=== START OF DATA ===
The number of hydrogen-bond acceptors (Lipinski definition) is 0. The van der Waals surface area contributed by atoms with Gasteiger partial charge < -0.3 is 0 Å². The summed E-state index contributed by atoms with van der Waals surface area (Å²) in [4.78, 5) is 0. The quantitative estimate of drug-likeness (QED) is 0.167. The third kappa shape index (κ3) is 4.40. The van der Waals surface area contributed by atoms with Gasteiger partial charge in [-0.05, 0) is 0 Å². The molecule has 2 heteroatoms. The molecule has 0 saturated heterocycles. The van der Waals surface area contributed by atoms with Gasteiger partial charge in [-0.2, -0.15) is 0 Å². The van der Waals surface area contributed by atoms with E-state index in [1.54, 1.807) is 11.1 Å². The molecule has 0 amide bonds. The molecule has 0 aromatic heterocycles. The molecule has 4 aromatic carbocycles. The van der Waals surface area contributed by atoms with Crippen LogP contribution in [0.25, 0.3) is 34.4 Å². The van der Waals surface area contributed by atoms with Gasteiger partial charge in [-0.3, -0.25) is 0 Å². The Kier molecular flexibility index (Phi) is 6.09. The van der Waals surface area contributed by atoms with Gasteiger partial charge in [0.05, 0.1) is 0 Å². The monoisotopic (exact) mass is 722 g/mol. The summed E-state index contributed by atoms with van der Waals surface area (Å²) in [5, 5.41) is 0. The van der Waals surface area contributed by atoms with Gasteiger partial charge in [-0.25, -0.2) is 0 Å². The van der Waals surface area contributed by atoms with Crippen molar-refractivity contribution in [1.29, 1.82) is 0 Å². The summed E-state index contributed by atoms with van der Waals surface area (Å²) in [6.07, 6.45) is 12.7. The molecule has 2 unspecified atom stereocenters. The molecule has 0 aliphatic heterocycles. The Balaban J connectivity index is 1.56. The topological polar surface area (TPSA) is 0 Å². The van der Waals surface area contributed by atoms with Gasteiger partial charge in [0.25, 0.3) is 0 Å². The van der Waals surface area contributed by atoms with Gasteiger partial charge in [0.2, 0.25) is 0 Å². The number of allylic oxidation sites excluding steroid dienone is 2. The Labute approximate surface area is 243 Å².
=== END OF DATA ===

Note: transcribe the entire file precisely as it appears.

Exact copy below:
The number of hydrogen-bond acceptors (Lipinski definition) is 0. The van der Waals surface area contributed by atoms with Gasteiger partial charge < -0.3 is 0 Å². The summed E-state index contributed by atoms with van der Waals surface area (Å²) in [4.78, 5) is 0. The quantitative estimate of drug-likeness (QED) is 0.167. The third kappa shape index (κ3) is 4.40. The van der Waals surface area contributed by atoms with Gasteiger partial charge in [-0.05, 0) is 0 Å². The molecule has 2 heteroatoms. The molecule has 0 saturated heterocycles. The van der Waals surface area contributed by atoms with Gasteiger partial charge in [-0.2, -0.15) is 0 Å². The van der Waals surface area contributed by atoms with E-state index in [1.54, 1.807) is 11.1 Å². The molecule has 0 amide bonds. The molecule has 0 aromatic heterocycles. The molecule has 4 aromatic carbocycles. The van der Waals surface area contributed by atoms with Crippen LogP contribution in [0.25, 0.3) is 34.4 Å². The van der Waals surface area contributed by atoms with Gasteiger partial charge in [-0.3, -0.25) is 0 Å². The Kier molecular flexibility index (Phi) is 6.09. The van der Waals surface area contributed by atoms with Gasteiger partial charge in [0.05, 0.1) is 0 Å². The monoisotopic (exact) mass is 722 g/mol. The summed E-state index contributed by atoms with van der Waals surface area (Å²) in [5, 5.41) is 0. The van der Waals surface area contributed by atoms with Gasteiger partial charge in [-0.25, -0.2) is 0 Å². The van der Waals surface area contributed by atoms with Crippen molar-refractivity contribution in [1.29, 1.82) is 0 Å². The summed E-state index contributed by atoms with van der Waals surface area (Å²) in [6.07, 6.45) is 12.7. The molecule has 2 unspecified atom stereocenters. The molecule has 0 aliphatic heterocycles. The Balaban J connectivity index is 1.56. The topological polar surface area (TPSA) is 0 Å². The van der Waals surface area contributed by atoms with Gasteiger partial charge in [0.25, 0.3) is 0 Å². The van der Waals surface area contributed by atoms with Gasteiger partial charge in [0.2, 0.25) is 0 Å². The number of allylic oxidation sites excluding steroid dienone is 2. The Labute approximate surface area is 243 Å².